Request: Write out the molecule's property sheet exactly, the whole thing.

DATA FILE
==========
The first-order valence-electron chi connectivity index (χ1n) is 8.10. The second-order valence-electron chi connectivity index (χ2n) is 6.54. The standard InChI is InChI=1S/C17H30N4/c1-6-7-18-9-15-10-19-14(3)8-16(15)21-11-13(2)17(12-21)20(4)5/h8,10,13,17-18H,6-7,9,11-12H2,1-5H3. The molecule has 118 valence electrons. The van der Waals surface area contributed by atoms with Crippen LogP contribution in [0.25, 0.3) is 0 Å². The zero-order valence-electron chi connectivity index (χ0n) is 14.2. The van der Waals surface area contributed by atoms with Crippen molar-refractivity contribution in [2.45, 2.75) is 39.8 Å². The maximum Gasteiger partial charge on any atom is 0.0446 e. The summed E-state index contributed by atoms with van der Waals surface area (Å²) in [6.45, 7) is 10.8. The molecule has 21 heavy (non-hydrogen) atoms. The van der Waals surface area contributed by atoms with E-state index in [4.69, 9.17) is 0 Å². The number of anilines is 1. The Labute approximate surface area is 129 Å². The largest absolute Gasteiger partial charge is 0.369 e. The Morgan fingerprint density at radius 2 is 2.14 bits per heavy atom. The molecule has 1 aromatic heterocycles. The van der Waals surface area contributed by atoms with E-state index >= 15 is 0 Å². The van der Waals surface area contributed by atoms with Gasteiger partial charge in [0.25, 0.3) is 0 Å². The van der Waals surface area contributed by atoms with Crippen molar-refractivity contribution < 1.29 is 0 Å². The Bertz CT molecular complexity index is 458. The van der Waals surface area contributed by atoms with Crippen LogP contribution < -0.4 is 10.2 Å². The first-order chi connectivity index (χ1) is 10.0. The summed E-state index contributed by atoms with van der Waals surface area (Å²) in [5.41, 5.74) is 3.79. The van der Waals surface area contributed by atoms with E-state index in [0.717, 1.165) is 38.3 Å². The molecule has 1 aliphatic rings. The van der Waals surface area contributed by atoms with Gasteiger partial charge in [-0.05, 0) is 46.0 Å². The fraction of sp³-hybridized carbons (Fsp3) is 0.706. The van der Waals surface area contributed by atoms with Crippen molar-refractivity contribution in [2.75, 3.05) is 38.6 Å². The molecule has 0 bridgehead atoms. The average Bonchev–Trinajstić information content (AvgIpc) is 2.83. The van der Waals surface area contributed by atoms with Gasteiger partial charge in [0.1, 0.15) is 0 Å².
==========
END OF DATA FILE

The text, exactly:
The first-order valence-electron chi connectivity index (χ1n) is 8.10. The second-order valence-electron chi connectivity index (χ2n) is 6.54. The standard InChI is InChI=1S/C17H30N4/c1-6-7-18-9-15-10-19-14(3)8-16(15)21-11-13(2)17(12-21)20(4)5/h8,10,13,17-18H,6-7,9,11-12H2,1-5H3. The molecule has 118 valence electrons. The van der Waals surface area contributed by atoms with Crippen LogP contribution in [0.25, 0.3) is 0 Å². The zero-order valence-electron chi connectivity index (χ0n) is 14.2. The van der Waals surface area contributed by atoms with Crippen molar-refractivity contribution in [2.45, 2.75) is 39.8 Å². The maximum Gasteiger partial charge on any atom is 0.0446 e. The summed E-state index contributed by atoms with van der Waals surface area (Å²) in [6.45, 7) is 10.8. The molecule has 21 heavy (non-hydrogen) atoms. The van der Waals surface area contributed by atoms with E-state index in [4.69, 9.17) is 0 Å². The number of anilines is 1. The Labute approximate surface area is 129 Å². The largest absolute Gasteiger partial charge is 0.369 e. The Morgan fingerprint density at radius 2 is 2.14 bits per heavy atom. The molecule has 1 aromatic heterocycles. The van der Waals surface area contributed by atoms with E-state index >= 15 is 0 Å². The van der Waals surface area contributed by atoms with Gasteiger partial charge in [0.25, 0.3) is 0 Å². The van der Waals surface area contributed by atoms with Crippen molar-refractivity contribution < 1.29 is 0 Å². The Bertz CT molecular complexity index is 458. The van der Waals surface area contributed by atoms with Crippen LogP contribution < -0.4 is 10.2 Å². The first-order chi connectivity index (χ1) is 10.0. The summed E-state index contributed by atoms with van der Waals surface area (Å²) in [5.41, 5.74) is 3.79. The van der Waals surface area contributed by atoms with E-state index in [0.717, 1.165) is 38.3 Å². The molecule has 1 aliphatic rings. The van der Waals surface area contributed by atoms with Gasteiger partial charge in [-0.05, 0) is 46.0 Å². The fraction of sp³-hybridized carbons (Fsp3) is 0.706. The van der Waals surface area contributed by atoms with Crippen molar-refractivity contribution in [2.75, 3.05) is 38.6 Å². The molecule has 0 bridgehead atoms. The average Bonchev–Trinajstić information content (AvgIpc) is 2.83. The van der Waals surface area contributed by atoms with Gasteiger partial charge in [0.1, 0.15) is 0 Å².